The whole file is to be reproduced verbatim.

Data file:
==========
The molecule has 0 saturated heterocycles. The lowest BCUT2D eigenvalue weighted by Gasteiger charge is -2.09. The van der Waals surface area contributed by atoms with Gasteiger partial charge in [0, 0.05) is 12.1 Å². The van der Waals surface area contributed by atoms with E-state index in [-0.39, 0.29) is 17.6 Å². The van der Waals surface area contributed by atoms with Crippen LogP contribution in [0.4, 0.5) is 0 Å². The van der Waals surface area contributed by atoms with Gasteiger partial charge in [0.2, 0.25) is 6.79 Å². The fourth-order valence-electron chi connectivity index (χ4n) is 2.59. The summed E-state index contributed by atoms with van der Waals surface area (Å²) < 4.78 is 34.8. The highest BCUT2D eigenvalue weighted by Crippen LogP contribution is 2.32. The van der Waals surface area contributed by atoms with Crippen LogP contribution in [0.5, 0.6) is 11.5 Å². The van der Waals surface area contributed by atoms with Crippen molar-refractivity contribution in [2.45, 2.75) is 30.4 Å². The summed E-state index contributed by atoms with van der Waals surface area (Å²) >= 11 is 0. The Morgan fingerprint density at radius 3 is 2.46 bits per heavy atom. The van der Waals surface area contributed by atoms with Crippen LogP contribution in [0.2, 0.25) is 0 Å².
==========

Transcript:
The molecule has 0 saturated heterocycles. The lowest BCUT2D eigenvalue weighted by Gasteiger charge is -2.09. The van der Waals surface area contributed by atoms with Gasteiger partial charge in [0, 0.05) is 12.1 Å². The van der Waals surface area contributed by atoms with E-state index in [-0.39, 0.29) is 17.6 Å². The van der Waals surface area contributed by atoms with Crippen LogP contribution in [0.4, 0.5) is 0 Å². The van der Waals surface area contributed by atoms with Gasteiger partial charge in [0.2, 0.25) is 6.79 Å². The fourth-order valence-electron chi connectivity index (χ4n) is 2.59. The summed E-state index contributed by atoms with van der Waals surface area (Å²) < 4.78 is 34.8. The highest BCUT2D eigenvalue weighted by Crippen LogP contribution is 2.32. The van der Waals surface area contributed by atoms with Crippen LogP contribution in [0.5, 0.6) is 11.5 Å². The van der Waals surface area contributed by atoms with Crippen molar-refractivity contribution in [2.45, 2.75) is 30.4 Å². The summed E-state index contributed by atoms with van der Waals surface area (Å²) >= 11 is 0. The Morgan fingerprint density at radius 3 is 2.46 bits per heavy atom. The van der Waals surface area contributed by atoms with Crippen LogP contribution in [0.2, 0.25) is 0 Å².